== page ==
- CMS has announced a final rule expanding the availability of the Medicare Diabetes Prevention Program (MDPP) starting in 2018.
The model, which pairs a classroom-style support group with CDC-approved patient education guidelines, has undergone several successful pilots resulting in better chronic disease management for diabetes patients.
Participants in the MDPP must undertake a four-month program of weekly meetings for education and coaching, followed by six months of monthly maintenance check-ins to ensure adherence to healthy lifestyle choices.
Under the 2018 Physician Fee Schedule (PFS), providers will receive Medicare reimbursement for delivering these services to eligible patients.
The changes aim to control the skyrocketing costs of diabetes management by preventing the development of the disease in high-risk or pre-diabetic patients.
“We estimate that Medicare spent $42 billion more in the single year of 2016 on beneficiaries with diabetes than it would have spent if those beneficiaries did not have diabetes,” says CMS on the MDPP website.
“Per-beneficiary, Medicare spent an estimated $1,500 more on Part D prescription drugs, $3,100 more for hospital and facility services, and $2,700 more in physician and other clinical services for those with diabetes than those without diabetes (estimates based on fee-for-service, non-dual eligible, over age 65 beneficiaries).”
MDPP, a relatively low-cost initiative for providers to bring to their communities, has shown potential to reduce spending while improving outcomes for patients.
In March of 2016, HHS noted that individuals who followed the program reduced their body weight by around 5 percent while lowering their spending by $2650 per patient over 15 months.
“The Diabetes Prevention Program can prevent disease and help people live healthier lives,” said former CMS Deputy Administrator and Chief Medical Officer Dr. Patrick Conway.
Patients who attended more sessions saw higher amounts of weight loss, the pilot program also revealed. Weight loss is a primary outcome measure for the program, indicated an accompanying fact sheet, and will impact reimbursement rates.
“The final payment structure values beneficiary weight loss most significantly, as weight loss is a key indicator of success among individuals participating in a DPP due to the strong association between weight loss and reduction in the risk of type 2 diabetes,” CMS said.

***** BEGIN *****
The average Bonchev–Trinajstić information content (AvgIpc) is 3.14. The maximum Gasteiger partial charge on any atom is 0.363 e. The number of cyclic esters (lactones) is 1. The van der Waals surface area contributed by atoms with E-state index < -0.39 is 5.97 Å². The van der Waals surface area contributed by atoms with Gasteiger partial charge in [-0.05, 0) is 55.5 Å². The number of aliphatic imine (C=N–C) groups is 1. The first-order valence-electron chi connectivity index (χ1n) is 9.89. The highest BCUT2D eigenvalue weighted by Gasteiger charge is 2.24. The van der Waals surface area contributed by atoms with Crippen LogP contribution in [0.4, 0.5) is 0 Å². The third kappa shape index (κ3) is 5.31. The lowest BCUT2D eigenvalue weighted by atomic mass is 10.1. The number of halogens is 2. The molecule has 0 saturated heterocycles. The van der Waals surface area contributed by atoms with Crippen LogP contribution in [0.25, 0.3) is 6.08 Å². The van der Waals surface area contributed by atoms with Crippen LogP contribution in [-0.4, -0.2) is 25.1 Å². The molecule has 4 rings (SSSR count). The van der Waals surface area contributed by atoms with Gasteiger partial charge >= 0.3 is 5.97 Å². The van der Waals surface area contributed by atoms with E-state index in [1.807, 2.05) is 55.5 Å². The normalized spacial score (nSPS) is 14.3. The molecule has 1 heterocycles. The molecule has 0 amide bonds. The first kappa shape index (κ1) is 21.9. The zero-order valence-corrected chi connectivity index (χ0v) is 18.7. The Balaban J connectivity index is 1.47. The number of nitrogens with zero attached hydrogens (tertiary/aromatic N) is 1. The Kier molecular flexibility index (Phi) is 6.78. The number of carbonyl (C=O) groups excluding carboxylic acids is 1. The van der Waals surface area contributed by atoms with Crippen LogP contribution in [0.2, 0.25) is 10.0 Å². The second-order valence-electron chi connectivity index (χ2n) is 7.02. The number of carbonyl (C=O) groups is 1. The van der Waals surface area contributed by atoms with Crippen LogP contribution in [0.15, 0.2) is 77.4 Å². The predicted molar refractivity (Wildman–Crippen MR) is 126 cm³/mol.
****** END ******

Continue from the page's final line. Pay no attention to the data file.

“The final payment structure also values beneficiary attendance throughout the first year core services because, in the DPP model test, session attendance was associated with greater weight loss. Suppliers will receive payment for beneficiaries who attend at least two out of three monthly sessions within a core or ongoing maintenance interval, given other payment requirements are satisfied.”
Providers whose patients do not meet the requirement minimum weight loss goals will receive lower reimbursement rates during the maintenance internal, and will lose out on $160 per patient who achieves the 5 percent weight loss threshold.
If a patient meets all of the program’s goals, including a bonus metric of 9 percent weight loss, each individual could bring $670 to the healthcare organization. If a patient fails to meet the 5 percent weight loss goal, but attends all sessions, he or she will help accrue a $195 reimbursement for the provider.
Providers will have to meet with their Medicare patients in person, however, as the PFS does not include reimbursement for services conducted remotely or through telemedicine tools. The decision has disappointed telehealth advocates, who view the high-impact coaching program as a prime use case for expanding access through remote care.
CMS has indicated, however, that a telehealth-based version of the MDPP may become a Center for Medicare & Medicaid Innovation (CMMI) demonstration project in the future, allowing providers to reach more patients more easily.